"Hey, I can go to Italy; there's a lot of good places to retire," Bowden said. "It ain't the worst thing in the world to be in Panama City for a couple of weeks and then take off for Rome or something. That ain't all that bad. I'm not ready to retire yet, but that ain't bad. I hate to nail it down to wins and losses. Did I say 8-4? Didn't I say 4-7? I wouldn't want to go through that again, but I wouldn't dare say I'd quit."
Their brethren see them going on for some time.
"It'll be a sad day when they do decide (to retire), if they ever do decide," said Air Force coach Fisher DeBerry, 64, who is eighth on the active list with 141 wins in 18 seasons. "They both might die on the field because they love the game so much and they love kids so much."
"They might go till they're 100," Oregon State's Dennis Erickson said.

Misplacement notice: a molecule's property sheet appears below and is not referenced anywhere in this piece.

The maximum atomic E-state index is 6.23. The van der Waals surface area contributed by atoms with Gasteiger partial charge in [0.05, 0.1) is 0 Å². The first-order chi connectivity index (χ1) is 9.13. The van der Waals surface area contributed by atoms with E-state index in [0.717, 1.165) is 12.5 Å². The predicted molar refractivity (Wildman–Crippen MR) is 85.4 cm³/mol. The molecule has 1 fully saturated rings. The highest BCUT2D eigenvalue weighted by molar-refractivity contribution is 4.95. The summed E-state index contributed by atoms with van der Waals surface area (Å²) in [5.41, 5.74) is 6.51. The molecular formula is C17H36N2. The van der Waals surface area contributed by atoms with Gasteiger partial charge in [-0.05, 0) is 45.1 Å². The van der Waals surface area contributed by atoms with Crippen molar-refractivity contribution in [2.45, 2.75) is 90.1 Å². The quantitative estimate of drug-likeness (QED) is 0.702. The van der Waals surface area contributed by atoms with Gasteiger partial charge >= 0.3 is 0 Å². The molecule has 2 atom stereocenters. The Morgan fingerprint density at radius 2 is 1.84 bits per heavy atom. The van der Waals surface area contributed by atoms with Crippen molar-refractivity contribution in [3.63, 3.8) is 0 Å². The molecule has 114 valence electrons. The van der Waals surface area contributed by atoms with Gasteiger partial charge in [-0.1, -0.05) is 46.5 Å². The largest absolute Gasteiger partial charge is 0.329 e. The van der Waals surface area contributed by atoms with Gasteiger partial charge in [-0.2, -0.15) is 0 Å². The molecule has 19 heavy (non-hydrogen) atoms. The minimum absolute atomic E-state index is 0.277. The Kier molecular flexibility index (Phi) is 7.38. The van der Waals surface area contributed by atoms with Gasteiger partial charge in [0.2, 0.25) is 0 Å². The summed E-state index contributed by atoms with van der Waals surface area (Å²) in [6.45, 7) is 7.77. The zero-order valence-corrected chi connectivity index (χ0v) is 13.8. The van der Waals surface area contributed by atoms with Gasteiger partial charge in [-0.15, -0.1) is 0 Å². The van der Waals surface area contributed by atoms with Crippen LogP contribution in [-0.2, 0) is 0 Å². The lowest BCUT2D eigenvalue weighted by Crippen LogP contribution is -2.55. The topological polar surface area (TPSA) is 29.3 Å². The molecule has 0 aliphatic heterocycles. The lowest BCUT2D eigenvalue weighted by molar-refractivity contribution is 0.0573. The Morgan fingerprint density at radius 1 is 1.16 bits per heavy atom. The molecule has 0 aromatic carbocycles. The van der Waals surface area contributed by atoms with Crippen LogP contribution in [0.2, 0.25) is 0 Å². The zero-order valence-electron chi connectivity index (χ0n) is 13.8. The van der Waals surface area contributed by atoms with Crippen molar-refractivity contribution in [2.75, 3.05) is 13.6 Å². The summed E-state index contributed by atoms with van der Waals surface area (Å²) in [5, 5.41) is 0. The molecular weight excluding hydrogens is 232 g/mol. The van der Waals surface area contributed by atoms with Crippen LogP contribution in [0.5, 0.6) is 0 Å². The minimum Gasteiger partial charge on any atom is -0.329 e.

But how many others will coach even 30 years?
Fewer and fewer, most coaches insist.
"That's another thing that amazes me about Bobby and Joe is that at their age, to have the energy and the interest to continue to coach is just phenomenal," said Brown, who enters his 19th year 11th on the active list with 124 wins. "Those two guys have more energy than I do."
Erickson, 55, the former Miami and Seattle Seahawks coach who is ninth on the active list with 136 wins, sees himself in the business for another 10 years.
But until he's 75?
"Oh, God, I don't know about that," he said. "When you're young, you think you're going to coach forever. But the older you get, the more that becomes a factor. For me, I'll coach as long as I can; as long as I'm healthy and doing a good job. But that's me. I don't know if the young guys around, if that's their attitude."
ESPN analyst Lee Corso, a former coach, agreed that many of the "newer breed" aren't likely to spend 30 or 40 years in the college ranks for one main reason: the big-time lure of the NFL.